As a sometime homeschooling parent, a professional educator, and a writer of curriculum, one of the things I appreciate about Jared’s book is how thoroughly it’s planned. Each activity is nested within the credal theme for the week, which is nested within the theological theme for the section, and everything is meant to contribute to the larger goal of the intertwined spiritual development of children and parents. As an example of Jared’s attention to detail, each imaginative prayer script is timed down to a range of seconds! Jared has also created a Conversation Guide for teachers, for those churches that want to bring to book to a Sunday School classroom in partnership with parents. (It’s a supplement to, not a substitute for parental involvement.)

One of my favorite imaginative prayers in the book is Jared’s picture of Jesus coming to defeat the power of sin. He asks the child to imagine a deep cave filled with seven giant faucets, all spouting different-colored water, one faucet and color for each of the deadly sins. Together, the faucets fill a cave that is “dark and murky and smelly.” The child is asked to imagine a wheel that will turn all the faucets off. It’s too heavy – the child can’t turn it. But Jesus steps in and turns the wheel right off, and instantly the cave fills with clean air, with sweetness and light. In this and many other instances, Jared’s metaphors are concrete, vivid, and fresh, and I believe will help children — and their parents and other spiritual mentors — understand, experience, and remember abstract theological concepts in a new and “sticky” way. Jared’s focus on building a shared theological vocabulary to go with a shared experience of God also lays the groundwork for many years of faith-building conversations between parents and children, between siblings and Sunday School peers, and between each member of the family and God.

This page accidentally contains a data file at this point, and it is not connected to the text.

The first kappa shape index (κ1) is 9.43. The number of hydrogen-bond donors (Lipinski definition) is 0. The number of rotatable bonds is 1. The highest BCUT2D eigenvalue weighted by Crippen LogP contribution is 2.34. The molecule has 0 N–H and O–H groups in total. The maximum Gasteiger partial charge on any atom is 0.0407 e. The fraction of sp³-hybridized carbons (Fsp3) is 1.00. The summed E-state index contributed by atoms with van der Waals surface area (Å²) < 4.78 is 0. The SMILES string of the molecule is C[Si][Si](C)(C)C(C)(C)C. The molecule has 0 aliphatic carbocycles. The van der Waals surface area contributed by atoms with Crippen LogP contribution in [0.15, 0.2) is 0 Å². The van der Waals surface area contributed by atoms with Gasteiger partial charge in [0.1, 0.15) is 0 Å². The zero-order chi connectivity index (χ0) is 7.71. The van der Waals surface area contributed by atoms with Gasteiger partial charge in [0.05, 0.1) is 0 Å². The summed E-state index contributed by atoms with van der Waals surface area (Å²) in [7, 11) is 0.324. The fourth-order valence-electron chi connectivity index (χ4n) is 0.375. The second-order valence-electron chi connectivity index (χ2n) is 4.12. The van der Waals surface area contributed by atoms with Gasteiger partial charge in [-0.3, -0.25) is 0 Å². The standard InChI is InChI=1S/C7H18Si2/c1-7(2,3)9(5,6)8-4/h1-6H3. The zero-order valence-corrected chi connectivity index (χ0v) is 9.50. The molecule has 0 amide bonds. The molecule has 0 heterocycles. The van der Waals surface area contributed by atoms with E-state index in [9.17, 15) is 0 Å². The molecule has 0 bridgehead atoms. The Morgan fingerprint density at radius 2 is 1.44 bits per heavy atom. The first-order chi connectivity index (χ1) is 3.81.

“To Steal, Kill, and Destroy”: Anxiety and Spiritual Direction

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I’m excited to share that I just had a short article published in Connections, the online publication of Spiritual Directors International, which is – quite self-explanatorily – an organized community for spiritual directors, also known as spiritual companions, or people who help other people become more aware of where and how God is present in their lives. (Hint: He’s everywhere – if we just learn to look!) SDI claims “more than 6,500 members in 42 countries around the world.”

In my article, “Facing Performance Anxiety in Spiritual Direction” (p. 7 of the newsletter), I describe a bit of what it’s like to be a new spiritual director and to feel my inner “demons” of insecurity and fear triggered by something that happens in a direction session as well as how my peer supervisors helped me get to the bottom of what was bothering me.